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NewsFlash: November 27, 2006

States gain with higher minimum wage

Earlier this month, six states voted to raise their minimum wage above the federal level, bringing the total number to 29 of states unwilling to wait for the federal government, which has not raised its minimum wage since 1997. Now a study comparing states with a higher minimum wage to those without examines whether these wage hikes raise wages or cause job loss among groups sensitive to fluctuation in the minimum wage.

State Minimum Wages: A policy that works , by Paul Wolfson, and released today by the Economic Policy Institute, concludes that “wages are higher and employment is no lower” in states with a higher minimum wage than those without.

Dr. Wolfson, of the Tuck School of Business at Dartmouth College, compared states using the federal minimum wage with the 17 states and the District of Columbia which had raised their minimum wages from 1997 through the end of 2005. By the end of this period, the median minimum wage of these states was $1.40 (more than 25 percent) higher than the federal value. Applying statistical models to nationally representative data, Wolfson compared the effect that raising the minimum wage had on wages, employment, and labor supply for a number of groups, focusing on those groups most likely to be affected – including teenagers and those employed in the restaurant industry.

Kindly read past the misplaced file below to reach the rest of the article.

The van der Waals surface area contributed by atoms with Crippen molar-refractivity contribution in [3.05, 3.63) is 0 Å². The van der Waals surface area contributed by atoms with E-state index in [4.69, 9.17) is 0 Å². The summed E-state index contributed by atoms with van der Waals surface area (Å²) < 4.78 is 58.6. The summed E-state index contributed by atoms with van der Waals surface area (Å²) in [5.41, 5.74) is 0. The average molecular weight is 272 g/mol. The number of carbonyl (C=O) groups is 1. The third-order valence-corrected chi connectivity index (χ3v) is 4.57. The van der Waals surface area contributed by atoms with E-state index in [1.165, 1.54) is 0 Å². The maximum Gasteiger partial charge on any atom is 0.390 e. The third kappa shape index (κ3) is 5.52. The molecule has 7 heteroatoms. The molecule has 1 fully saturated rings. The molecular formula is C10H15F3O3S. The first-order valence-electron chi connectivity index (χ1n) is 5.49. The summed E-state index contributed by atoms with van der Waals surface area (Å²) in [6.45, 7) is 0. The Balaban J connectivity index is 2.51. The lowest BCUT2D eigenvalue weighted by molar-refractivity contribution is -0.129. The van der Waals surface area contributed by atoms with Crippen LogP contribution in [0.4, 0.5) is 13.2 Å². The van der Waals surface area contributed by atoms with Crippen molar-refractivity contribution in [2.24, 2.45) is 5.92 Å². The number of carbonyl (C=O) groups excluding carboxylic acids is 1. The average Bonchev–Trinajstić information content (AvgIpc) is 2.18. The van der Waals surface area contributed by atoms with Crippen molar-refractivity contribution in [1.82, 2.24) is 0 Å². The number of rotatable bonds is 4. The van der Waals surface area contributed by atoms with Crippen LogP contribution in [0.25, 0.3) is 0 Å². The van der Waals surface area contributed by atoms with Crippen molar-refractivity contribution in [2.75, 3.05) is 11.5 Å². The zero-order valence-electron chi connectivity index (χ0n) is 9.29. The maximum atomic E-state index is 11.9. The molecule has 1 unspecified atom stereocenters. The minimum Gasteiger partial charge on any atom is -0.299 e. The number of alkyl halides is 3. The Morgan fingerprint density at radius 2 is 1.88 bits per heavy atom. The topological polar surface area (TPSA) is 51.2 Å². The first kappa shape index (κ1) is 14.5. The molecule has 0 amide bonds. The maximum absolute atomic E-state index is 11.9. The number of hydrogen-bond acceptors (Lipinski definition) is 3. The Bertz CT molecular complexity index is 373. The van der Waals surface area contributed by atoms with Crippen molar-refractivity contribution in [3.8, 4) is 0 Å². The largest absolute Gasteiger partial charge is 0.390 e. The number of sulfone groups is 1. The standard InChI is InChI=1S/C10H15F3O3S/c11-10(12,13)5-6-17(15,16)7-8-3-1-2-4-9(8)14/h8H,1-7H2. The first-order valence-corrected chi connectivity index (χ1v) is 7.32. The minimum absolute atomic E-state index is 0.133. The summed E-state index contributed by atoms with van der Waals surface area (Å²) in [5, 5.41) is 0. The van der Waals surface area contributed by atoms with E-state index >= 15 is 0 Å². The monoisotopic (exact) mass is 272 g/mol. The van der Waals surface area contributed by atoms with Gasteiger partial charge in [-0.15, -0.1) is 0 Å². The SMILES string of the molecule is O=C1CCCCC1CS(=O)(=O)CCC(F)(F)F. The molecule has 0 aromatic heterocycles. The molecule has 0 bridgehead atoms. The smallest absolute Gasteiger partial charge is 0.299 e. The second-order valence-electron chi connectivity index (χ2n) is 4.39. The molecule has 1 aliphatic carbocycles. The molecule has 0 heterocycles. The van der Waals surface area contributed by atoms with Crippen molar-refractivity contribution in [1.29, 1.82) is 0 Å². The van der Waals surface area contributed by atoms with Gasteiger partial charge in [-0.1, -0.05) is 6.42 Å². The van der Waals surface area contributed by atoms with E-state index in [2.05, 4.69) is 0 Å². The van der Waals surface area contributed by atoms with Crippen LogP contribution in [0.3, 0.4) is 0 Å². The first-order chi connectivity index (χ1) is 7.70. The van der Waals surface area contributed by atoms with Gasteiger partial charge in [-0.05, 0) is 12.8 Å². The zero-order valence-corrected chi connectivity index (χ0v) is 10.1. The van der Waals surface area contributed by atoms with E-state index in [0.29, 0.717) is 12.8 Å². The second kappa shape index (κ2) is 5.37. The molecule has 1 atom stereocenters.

Conclusions

In some areas, small sample sizes made it difficult to find clear, statistically significant conclusions. However, the clearest effects are in the areas that follow:

  • Among groups sensitive to fluctuation in the minimum wage, there was little effect on either employment or labor supply in states with a higher minimum wage, including teenagers and those employed in the restaurant industry.
  • Minimum wage increases have a positive effect on wages.
  • Raising the minimum wage increased wages without reducing employment or discouraging labor supply for teenagers (16-19).
  • There is also evidence that minimum wage increases lead to higher wages without reducing employment or discouraging labor supply for young adults (20-24) and adults with no college education.

For more on the minimum wage, and states that have raised the minimum wage, go to EPI’s Minimum Wage Issue Guide.